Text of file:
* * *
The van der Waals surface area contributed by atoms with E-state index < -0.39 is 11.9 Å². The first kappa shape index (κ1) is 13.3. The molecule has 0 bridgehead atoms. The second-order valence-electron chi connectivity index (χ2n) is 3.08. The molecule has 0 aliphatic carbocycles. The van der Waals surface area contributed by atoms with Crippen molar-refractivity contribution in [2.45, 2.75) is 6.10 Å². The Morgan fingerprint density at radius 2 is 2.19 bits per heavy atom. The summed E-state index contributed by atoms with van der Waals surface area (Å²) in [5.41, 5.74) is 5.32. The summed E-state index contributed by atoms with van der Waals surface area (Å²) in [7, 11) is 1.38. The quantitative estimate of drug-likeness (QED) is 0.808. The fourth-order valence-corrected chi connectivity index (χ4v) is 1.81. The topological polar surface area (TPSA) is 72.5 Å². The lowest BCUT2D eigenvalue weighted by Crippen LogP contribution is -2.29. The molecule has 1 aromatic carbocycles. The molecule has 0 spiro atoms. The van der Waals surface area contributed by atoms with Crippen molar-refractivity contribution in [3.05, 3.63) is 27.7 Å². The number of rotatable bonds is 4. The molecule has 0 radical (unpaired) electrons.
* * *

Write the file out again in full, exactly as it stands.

The van der Waals surface area contributed by atoms with E-state index < -0.39 is 11.9 Å². The first kappa shape index (κ1) is 13.3. The molecule has 0 bridgehead atoms. The second-order valence-electron chi connectivity index (χ2n) is 3.08. The molecule has 0 aliphatic carbocycles. The van der Waals surface area contributed by atoms with Crippen molar-refractivity contribution in [2.45, 2.75) is 6.10 Å². The Morgan fingerprint density at radius 2 is 2.19 bits per heavy atom. The summed E-state index contributed by atoms with van der Waals surface area (Å²) in [5.41, 5.74) is 5.32. The summed E-state index contributed by atoms with van der Waals surface area (Å²) in [7, 11) is 1.38. The quantitative estimate of drug-likeness (QED) is 0.808. The fourth-order valence-corrected chi connectivity index (χ4v) is 1.81. The topological polar surface area (TPSA) is 72.5 Å². The lowest BCUT2D eigenvalue weighted by Crippen LogP contribution is -2.29. The molecule has 1 aromatic carbocycles. The molecule has 0 spiro atoms. The van der Waals surface area contributed by atoms with Crippen molar-refractivity contribution in [3.05, 3.63) is 27.7 Å². The number of rotatable bonds is 4. The molecule has 0 radical (unpaired) electrons.